Hello, I am a GalliumOS developer, who was assisting this customer on our own issue tracker at https://github.com/GalliumOS/galliumo…. I was in need of a USB ethernet adapter recently so I went ahead and purchased one of the Plugable USB 3.0 Gigabit ethernet adapters available on Amazon. I’m happy to say that it went smoothly and I was unable to reproduce this issue on my Acer C740 using that adapter. Unfortunately, that still leaves an unsolved issue that we would really like to get worked out if possible. Maybe there are significant differences in the chipset between the gigabit adapter that I used and the 10/100 adapter that the customer was using?
Update: I did a little more research, and apparently Ubuntu 16.04 made some changes to the way network management is done, which could be responsible for the bizarre names given to the adapters (I use Arch Linux and Debian primarily, so I’m not too familiar with the internals of a bare Ubuntu system). I don’t know if this could be responsible for the other issues, however, especially given that my adapter did have the same sort of strange name, but did not experience the same issue.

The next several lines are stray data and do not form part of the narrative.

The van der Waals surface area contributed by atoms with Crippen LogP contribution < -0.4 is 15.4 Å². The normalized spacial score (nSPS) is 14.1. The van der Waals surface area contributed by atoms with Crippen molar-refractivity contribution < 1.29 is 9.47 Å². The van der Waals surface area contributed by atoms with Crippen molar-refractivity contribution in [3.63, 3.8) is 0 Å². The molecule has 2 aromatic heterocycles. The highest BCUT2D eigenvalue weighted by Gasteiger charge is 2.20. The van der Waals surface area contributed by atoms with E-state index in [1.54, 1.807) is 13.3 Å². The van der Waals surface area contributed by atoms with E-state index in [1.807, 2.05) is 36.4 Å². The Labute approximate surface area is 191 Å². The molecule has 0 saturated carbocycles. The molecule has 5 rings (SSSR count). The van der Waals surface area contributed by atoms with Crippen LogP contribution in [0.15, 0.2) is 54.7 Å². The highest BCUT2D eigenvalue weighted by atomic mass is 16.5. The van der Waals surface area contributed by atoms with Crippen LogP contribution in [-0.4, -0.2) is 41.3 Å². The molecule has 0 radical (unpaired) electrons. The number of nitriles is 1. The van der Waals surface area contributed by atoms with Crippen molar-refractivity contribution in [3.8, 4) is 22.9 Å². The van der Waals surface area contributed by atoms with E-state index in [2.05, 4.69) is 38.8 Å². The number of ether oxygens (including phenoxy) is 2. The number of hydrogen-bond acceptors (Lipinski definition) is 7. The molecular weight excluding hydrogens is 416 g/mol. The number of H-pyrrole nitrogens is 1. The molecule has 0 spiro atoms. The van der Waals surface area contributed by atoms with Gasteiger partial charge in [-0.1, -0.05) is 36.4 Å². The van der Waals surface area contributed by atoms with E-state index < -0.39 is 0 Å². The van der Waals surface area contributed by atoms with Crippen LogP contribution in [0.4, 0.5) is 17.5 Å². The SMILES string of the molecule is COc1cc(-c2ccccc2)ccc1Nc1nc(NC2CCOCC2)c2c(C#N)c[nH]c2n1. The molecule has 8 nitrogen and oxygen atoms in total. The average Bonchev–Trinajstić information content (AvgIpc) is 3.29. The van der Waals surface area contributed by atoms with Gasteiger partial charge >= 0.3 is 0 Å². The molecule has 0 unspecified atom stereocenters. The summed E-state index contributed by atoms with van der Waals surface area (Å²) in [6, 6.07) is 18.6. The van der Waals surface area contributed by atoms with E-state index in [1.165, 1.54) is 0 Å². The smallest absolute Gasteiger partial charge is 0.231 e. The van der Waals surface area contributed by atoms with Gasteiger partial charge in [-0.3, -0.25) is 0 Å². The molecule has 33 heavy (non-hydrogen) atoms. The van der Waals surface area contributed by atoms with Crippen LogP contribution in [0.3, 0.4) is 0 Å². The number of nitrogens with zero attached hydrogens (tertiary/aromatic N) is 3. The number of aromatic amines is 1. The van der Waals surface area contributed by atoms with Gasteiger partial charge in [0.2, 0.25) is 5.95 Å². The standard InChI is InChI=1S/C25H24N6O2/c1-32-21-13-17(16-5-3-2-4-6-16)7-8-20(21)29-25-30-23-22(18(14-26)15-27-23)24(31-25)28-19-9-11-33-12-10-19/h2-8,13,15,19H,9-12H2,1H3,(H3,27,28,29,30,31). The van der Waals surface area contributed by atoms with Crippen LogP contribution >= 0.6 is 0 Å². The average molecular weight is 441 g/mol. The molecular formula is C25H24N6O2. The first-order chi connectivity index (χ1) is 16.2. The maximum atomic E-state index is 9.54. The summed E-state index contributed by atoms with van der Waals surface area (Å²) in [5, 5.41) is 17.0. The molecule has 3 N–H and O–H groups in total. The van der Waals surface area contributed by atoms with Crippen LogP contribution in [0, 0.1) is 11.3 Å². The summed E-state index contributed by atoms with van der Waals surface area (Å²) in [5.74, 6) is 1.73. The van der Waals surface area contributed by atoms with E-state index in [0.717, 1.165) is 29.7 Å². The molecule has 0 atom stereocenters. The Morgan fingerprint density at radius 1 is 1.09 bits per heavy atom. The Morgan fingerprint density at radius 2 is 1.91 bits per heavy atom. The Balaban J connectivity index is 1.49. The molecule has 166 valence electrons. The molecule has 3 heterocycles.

We saw a pattern of issues like this in March of this year, including on some other Ubuntu distributions, but I haven’t seen this issue crop up again for the last couple months, so I think this issue was likely resolved at some point recently.
Interesting, I will do some further research to see if GalliumOS has outdated versions of networking tools that could be causing the issues, as well as asking the user in question to update their packages and see if they can still reproduce the issue. Thank you very much for your input on this issue. Maybe we’re finally getting close to being able to put this one to bed.